This section describes safety outcomes from the published literature that the committee considered as part of the evidence about this procedure. For more detailed information on the evidence, see the interventional procedure overview.
5.1 Capnothorax was reported in 42% (21/50) of patients with spinal cord injuries in a case series of 88 patients included in a systematic review of 148 patients. Capnothorax was managed successfully with simple aspiration, drainage or observation.
5.2 Asymptomatic pneumothorax (which was treated by chest tube drainage) was reported in 1 patient in a case series of 6 patients with spinal cord injuries included in the systematic review of 148 patients.
5.3 Superficial wound infection along tunnelled wires (which resolved with oral antibiotics, shortening and terminating electrodes) was reported postoperatively in 1 patient with spinal cord injuries in the case series of 88 patients included in the systematic review. Delayed wound infection at the superficial wire connection site was reported in 1 patient in the case series of 6 patients included in the systematic review.
5.4 The diaphragm pacing stimulator interacting with a pre-existing cardiac pacemaker was reported in 1 patient in a case series of 20 patients included in the systematic review.
5.5 Right shoulder pain during maximum stimulation of a single electrode (which was relieved by reducing the current) was reported in 1 patient in the case series of 6 patients included in the systematic review.
5.6 Fever symptoms redeveloped in 1 patient (which were common before injury but absent during mechanical ventilation) in the case series of 6 patients included in the systematic review.
5.7 Intermittent aspiration of food was reported in 1 patient in the case series of 6 patients included in the systematic review. This was thought to be related to the large negative airway pressure generated during contraction of the diaphragm. It was stopped by using a 1‑way valve, designed for patients with a tracheostomy tube, during meals.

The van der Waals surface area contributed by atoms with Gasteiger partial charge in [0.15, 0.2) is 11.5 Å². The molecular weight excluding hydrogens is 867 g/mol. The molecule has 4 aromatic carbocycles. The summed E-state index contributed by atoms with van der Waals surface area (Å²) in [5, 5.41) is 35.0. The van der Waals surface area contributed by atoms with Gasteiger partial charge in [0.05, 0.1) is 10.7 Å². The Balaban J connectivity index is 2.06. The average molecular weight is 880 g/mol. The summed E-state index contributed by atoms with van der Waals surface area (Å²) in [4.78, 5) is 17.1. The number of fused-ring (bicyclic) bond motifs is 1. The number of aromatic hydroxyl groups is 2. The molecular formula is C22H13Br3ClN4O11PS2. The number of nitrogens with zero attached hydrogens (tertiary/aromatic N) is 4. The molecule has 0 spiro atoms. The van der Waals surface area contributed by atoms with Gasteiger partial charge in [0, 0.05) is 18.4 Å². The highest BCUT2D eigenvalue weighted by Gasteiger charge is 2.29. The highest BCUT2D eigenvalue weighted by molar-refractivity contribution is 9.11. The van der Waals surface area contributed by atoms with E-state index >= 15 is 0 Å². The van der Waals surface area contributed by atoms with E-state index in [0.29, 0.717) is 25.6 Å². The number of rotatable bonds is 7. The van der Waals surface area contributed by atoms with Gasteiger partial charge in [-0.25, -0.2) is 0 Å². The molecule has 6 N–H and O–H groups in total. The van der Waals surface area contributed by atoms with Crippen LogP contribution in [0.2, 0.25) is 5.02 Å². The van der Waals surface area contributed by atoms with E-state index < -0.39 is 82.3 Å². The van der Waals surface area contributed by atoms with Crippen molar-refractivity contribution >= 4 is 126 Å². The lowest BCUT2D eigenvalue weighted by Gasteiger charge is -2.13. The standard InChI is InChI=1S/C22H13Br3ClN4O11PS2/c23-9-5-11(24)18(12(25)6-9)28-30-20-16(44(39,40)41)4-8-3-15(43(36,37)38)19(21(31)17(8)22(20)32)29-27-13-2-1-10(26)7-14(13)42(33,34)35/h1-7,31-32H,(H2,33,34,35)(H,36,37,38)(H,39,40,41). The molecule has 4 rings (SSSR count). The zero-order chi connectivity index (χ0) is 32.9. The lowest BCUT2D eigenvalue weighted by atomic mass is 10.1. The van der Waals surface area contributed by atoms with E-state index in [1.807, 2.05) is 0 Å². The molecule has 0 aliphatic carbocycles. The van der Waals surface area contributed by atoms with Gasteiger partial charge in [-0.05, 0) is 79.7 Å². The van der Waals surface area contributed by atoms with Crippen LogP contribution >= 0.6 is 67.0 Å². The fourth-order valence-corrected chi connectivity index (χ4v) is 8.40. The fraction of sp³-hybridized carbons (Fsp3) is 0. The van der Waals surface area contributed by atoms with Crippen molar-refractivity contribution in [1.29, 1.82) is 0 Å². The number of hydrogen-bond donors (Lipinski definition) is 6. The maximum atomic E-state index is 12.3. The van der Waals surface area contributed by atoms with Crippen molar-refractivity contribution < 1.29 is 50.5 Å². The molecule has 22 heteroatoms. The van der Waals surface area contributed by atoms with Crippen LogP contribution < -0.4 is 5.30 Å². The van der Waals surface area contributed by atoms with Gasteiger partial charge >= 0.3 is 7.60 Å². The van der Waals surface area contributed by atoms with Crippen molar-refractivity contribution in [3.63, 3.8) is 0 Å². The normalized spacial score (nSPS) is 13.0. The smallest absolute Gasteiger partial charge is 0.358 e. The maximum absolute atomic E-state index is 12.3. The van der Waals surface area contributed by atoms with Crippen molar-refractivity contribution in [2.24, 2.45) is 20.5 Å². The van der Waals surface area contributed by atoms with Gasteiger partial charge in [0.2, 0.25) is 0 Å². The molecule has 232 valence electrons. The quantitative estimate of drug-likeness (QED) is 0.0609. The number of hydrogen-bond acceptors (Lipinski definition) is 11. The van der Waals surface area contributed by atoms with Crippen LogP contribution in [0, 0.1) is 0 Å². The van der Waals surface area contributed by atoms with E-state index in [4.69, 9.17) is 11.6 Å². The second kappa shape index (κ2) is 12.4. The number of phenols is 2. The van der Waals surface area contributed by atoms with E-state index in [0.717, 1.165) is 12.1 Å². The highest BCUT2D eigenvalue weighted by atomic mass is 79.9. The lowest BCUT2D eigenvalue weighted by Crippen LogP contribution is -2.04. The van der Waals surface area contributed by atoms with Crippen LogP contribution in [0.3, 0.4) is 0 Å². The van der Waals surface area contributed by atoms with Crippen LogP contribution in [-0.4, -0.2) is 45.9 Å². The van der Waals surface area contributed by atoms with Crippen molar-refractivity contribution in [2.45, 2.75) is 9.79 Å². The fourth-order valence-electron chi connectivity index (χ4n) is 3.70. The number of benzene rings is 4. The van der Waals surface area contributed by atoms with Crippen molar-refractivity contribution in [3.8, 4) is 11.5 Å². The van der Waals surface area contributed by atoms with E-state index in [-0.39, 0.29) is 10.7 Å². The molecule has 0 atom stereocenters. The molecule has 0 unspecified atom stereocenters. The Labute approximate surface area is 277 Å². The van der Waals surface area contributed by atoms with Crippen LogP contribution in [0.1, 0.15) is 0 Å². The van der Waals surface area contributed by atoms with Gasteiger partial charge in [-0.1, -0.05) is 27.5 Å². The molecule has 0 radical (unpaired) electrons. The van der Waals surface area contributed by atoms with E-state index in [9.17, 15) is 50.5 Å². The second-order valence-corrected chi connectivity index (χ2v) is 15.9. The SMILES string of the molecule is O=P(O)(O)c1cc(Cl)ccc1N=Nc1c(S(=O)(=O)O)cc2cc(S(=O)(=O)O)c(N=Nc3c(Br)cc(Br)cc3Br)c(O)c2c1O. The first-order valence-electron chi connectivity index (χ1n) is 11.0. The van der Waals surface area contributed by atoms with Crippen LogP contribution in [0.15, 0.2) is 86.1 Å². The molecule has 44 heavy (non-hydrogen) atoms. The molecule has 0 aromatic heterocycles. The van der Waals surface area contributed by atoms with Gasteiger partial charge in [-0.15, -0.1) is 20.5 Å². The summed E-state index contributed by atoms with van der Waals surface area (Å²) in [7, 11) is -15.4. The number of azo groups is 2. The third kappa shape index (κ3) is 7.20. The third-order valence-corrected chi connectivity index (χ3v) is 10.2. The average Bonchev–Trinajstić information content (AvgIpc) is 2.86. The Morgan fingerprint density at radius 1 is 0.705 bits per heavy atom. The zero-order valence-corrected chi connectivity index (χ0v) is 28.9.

5.8 Progressive pacing failure was reported in 1 quadriplegic patient who was successfully weaned off mechanical ventilation with an intra-diaphragm phrenic stimulator. After a year hypoventilation developed without obvious cause. The patient had gained a massive amount of weight as a result of endocrine disorders. Pacing failure was because of excessive chest wall and abdominal weight preventing diaphragm contractions to adequately inflate the rib cage.
5.9 In addition to safety outcomes reported in the literature, specialist advisers are asked about anecdotal adverse events (events which they have heard about) and about theoretical adverse events (events which they think might possibly occur, even if they have never done so). For this procedure, specialist advisers listed the following anecdotal adverse event: excess mortality. They considered that the following were theoretical adverse events: decompensated respiratory failure and breathlessness related to diaphragm pacing.